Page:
Good To Be is proof of that. While some of the material here was written as far back as the early ’70s, other tunes were penned just months ago in the midst of the COVID-19 pandemic, which forced Keb’ off the road for more than a full year. Working both in Nashville and in Compton, where he recently purchased and renovated his late mother’s house, Keb’ often found himself reflecting on the idea of home, contemplating what it means to belong and what it takes to stay true to yourself.

“You can’t bring an attitude to Compton,” says Keb’, who enlisted the famed Compton Cowboys for the “Good To Be” music video. “You can’t pose. You can’t be anything but real when you’re walking down the same streets you used to ride your bike on as a kid. In a lot of ways, coming back there felt like it completed me.”

Once the songs had been assembled, Keb’ set up shop at his home studio back in Nashville, where he cut the bulk of the album live and in the moment. From there, he began fleshing out the performances with horns, strings, backup singers, and the record’s many special guests. Some—like Rucker and legendary Freedom Rider Rip Patton, who at one time lived next door to Keb’ in Compton and sadly passed away before the album’s release—stopped by the studio to record in person, while others—like Chenoweth, Old Crow Medicine Show, bassist Marcus Miller, and guitarist Christone “Kingfish” Ingram—contributed their parts remotely.

“This album is where I’m at right now,” says Keb’. “It might not fit neatly into a certain category (even though the music biz and algorithms like to keep me tightly in the blues genre). Don’t get me wrong: the blues is a very important part of my experience, but it’s not all of who I am musically. Years ago, I drove around in LA delivering flowers and listening to some of the greatest Nashville artists on the radio, and now that I’ve lived here a while, it’s probably shaped me even more. So the album might be ‘all over the place,’ but the common denominator is always going to be me."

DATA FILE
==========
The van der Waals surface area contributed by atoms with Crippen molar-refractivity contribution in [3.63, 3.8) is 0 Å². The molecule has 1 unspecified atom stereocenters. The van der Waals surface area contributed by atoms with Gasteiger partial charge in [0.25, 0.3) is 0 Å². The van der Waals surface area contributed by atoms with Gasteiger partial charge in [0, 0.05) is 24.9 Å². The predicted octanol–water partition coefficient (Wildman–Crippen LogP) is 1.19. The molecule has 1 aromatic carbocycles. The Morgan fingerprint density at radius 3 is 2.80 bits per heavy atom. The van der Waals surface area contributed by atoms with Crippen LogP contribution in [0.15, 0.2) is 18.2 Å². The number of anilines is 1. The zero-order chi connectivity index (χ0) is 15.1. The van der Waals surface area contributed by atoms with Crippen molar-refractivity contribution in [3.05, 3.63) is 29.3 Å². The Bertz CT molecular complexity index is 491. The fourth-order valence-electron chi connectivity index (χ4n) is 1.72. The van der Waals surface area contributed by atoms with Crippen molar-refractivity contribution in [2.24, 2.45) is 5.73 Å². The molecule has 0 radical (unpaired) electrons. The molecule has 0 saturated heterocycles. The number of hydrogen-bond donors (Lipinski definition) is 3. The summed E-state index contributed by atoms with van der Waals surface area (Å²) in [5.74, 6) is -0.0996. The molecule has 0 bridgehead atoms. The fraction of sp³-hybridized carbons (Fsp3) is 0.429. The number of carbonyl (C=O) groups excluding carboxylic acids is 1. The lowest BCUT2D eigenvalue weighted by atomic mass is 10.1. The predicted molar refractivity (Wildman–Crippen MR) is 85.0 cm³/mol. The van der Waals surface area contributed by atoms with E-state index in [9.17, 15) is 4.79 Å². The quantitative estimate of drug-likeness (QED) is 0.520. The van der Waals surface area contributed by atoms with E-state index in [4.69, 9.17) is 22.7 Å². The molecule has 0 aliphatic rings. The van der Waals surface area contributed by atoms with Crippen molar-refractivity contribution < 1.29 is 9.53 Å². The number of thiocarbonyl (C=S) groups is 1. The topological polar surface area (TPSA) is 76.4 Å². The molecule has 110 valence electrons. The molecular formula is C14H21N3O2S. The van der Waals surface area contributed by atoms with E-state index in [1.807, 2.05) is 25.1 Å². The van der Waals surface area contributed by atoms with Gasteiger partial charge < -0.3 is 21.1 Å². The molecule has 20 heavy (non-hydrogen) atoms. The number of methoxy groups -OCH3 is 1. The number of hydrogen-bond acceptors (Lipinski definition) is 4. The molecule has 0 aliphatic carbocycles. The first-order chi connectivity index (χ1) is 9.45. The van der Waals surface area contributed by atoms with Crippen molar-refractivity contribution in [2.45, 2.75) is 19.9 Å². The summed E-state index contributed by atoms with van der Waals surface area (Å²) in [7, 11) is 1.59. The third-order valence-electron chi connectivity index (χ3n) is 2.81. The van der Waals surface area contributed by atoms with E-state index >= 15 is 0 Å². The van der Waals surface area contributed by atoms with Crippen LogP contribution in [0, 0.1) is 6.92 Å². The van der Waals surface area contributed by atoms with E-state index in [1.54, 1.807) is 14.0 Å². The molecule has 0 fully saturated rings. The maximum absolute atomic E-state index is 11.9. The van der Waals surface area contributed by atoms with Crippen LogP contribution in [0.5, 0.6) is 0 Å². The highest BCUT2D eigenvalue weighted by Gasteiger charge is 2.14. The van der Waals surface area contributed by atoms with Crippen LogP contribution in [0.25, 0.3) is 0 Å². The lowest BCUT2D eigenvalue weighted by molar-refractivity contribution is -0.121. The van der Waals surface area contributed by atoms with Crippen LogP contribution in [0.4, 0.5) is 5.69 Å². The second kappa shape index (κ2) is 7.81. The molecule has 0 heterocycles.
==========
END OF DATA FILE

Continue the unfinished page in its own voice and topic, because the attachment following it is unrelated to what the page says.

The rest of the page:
Indeed, Good To Be manages to integrate a broad range of sounds, bouncing from funky soul and gritty R&B to country twang and tender folk with deceptive ease. The blissful “Good Strong Woman” mixes buoyant vocals and pedal steel guitar as it celebrates the power of true love, while the ultra-smooth “Sunny And Warm” channels a summer day in SoCal with its breezy guitars and Latin percussion, and the mischievous “Medicine Man” splits the difference between Appalachia and the Delta with its back porch fiddle, banjo, and harmonica. The arrangements here are lifted and airy, rarely seeming to touch the ground as they ruminate on commitment (“So Good To Me”), friendship (“Lean On Me”), joy (“’62 Chevy”), and emotional intimacy (“Quiet Moments”). Even when Keb’ tackles weightier topics like the environment and social justice on tracks like the tender “Louder” and stirring “Marvelous To Me,” he still manages to hone in on the light at the end of the tunnel, insisting on hope and faith in the face of doubt and struggle.

“No matter what, I’m going to maintain my optimism,” Keb’ reflects. “I’m going to maintain my peace.”

Ultimately, that’s what Good To Be is all about: appreciating what you’ve got, where you come from, and who you get to share it with. “It’s good to be you / It’s good to be me,” Keb’ sings with an audible grin. “It’s good to be young / Good to be old / Good to be home again.”